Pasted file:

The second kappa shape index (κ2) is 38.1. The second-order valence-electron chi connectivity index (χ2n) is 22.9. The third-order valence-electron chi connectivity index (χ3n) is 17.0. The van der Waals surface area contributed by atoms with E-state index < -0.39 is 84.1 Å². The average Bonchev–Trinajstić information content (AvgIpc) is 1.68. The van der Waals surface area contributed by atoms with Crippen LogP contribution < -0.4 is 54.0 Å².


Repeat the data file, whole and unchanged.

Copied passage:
The second kappa shape index (κ2) is 38.1. The second-order valence-electron chi connectivity index (χ2n) is 22.9. The third-order valence-electron chi connectivity index (χ3n) is 17.0. The van der Waals surface area contributed by atoms with E-state index < -0.39 is 84.1 Å². The average Bonchev–Trinajstić information content (AvgIpc) is 1.68. The van der Waals surface area contributed by atoms with Crippen LogP contribution < -0.4 is 54.0 Å².